COVID booster jabs needed for older Australians: vaccine body

The nation’s top vaccine authority is still considering whether the wider population will need a COVID booster dose – or possibly more than one.

The Australian Technical Advisory Group on Immunisation (ATAGI) has stopped short of recommending booster shots for the wider population, saying it needs more data, but acknowledges older Australians and those most at risk of serious disease will likely need a third jab.

The news for older people is confirmation of previous studies in Israel and the US that show COVID vaccine effectiveness can drop more quickly in those aged 60 and over than in younger age groups.

Getting the nation to the 80 per cent double-dose vaccination target must remain the priority before widespread booster doses can be considered, ATAGI says in a statement.

With New South Wales announcing the details of its plan to fully exit lockdown by December, and Victoria laying out a similar (but more cautious) roadmap, the end is in sight for more than half of Australia’s population.

Read: Will we need COVID booster jabs?

But regaining freedoms in the nation’s two most populous states depends on getting double-dose vaccination rates up. Once the 80 per cent double-dose threshold has been reached, life can begin to return to normal, according to the National Plan for COVID response.

ATAGI says reaching this goal by getting as many first and second doses into people’s arms is still the priority but acknowledges high-risk groups such as the elderly and the immunocompromised will most likely need top-up jabs.

The group also notes, however, that the Therapeutic Goods Administration (TGA) has not yet received any applications from pharmaceutical companies for approval to administer follow-up booster shots.

ATAGI says it needs to wait on more real-world data before making the call on booster shots.

Read: COVID will shift from pandemic to endemic. What does it mean?

“ATAGI is closely monitoring local and international data about the frequency and severity of COVID-19 in fully vaccinated individuals,” ATAGI says.

“ATAGI is also reviewing the international data on the efficacy, effectiveness and safety of additional doses for specific high-risk patient populations, including immunocompromised individuals, and the population more generally.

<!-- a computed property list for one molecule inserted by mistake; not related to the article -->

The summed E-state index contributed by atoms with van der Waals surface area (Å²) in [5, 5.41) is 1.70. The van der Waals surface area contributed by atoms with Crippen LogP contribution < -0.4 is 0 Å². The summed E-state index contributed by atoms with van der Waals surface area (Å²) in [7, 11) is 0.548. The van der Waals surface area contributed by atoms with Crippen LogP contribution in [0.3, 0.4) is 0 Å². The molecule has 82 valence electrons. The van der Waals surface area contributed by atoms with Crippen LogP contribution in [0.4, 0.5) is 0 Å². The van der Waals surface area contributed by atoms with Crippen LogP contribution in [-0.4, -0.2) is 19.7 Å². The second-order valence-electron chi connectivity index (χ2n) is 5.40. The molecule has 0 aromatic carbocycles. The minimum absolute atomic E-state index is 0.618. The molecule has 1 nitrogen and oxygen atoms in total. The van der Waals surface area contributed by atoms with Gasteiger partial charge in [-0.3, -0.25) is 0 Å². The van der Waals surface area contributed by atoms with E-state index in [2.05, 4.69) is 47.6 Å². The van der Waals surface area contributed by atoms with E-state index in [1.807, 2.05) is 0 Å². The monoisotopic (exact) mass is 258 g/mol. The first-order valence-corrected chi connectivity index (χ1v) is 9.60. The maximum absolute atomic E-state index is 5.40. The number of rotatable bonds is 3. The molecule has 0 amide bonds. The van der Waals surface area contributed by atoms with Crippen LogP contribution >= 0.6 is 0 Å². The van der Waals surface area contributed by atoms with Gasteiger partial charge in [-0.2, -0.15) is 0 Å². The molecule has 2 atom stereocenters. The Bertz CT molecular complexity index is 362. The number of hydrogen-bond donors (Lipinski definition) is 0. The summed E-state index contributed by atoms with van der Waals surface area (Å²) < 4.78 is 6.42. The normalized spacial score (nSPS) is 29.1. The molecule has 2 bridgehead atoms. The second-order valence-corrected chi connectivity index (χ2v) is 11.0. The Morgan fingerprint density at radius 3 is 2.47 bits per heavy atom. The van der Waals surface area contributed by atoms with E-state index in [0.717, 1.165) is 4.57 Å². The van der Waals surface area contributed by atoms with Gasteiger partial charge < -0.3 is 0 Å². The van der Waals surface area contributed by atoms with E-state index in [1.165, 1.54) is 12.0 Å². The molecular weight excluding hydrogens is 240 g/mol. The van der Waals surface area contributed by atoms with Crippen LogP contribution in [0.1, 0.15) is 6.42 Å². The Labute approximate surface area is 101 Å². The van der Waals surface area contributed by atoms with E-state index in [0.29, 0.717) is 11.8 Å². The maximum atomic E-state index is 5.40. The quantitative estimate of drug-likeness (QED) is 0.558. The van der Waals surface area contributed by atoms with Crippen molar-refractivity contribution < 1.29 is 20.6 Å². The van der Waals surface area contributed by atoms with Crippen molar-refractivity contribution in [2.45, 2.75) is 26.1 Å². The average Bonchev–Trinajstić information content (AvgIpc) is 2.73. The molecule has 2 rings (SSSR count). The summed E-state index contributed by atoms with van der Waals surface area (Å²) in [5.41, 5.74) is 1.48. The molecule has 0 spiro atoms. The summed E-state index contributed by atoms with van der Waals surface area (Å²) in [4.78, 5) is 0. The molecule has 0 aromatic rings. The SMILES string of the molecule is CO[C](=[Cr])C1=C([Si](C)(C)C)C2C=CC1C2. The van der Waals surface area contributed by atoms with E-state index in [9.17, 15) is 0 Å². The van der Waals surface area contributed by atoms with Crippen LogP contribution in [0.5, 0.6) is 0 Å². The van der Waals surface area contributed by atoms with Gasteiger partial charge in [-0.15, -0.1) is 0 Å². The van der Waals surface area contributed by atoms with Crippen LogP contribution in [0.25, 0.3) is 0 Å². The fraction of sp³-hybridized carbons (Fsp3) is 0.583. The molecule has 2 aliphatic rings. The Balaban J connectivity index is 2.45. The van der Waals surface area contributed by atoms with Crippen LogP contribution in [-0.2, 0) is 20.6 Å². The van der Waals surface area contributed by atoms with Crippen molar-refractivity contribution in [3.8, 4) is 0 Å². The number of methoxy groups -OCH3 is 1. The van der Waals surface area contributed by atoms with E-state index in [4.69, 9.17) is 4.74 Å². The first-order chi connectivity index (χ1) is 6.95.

“These data will inform future strategies regarding additional vaccine doses.”

Earlier this month, the US Food and Drug Administration (FDA) reversed approval granted by the Biden administration to Pfizer to begin administering vaccine booster shots on a mass scale. Instead, the board recommended only that boosters be given to those aged 65 and over or at risk of serious disease.

Like ATAGI, the FDA cited a lack of data about the value of giving booster shots to the majority of the population.

Read: Why older adults are more susceptible to severe COVID

ATAGI confirmed the delay on booster approval was not a matter of supply, but of evidence.

“ATAGI notes that current procurement arrangements between the Australian government and vaccine providers are sufficient to provide for first, second and additional doses as required over the next two to three years.”

Some experts believe that administering booster doses to large populations in wealthy countries while those in poorer countries struggle with low vaccination rates is unconscionable.

The World Health Organization (WHO) says the boosters won’t provide the protection rich countries are looking for if COVID is still circulating and mutating in lower income countries.

“I understand the concern of all governments to protect their people from the Delta variant,” says WHO director-general Tedros Adhanom Ghebreyesus.

“But we cannot accept countries that have already used most of the global supply of vaccines using more of it.”

Do you think the government should approve COVID booster shots? Are you worried about losing protection from COVID if it doesn’t? Let us know in the comments section below.

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Written by Brad Lockyer



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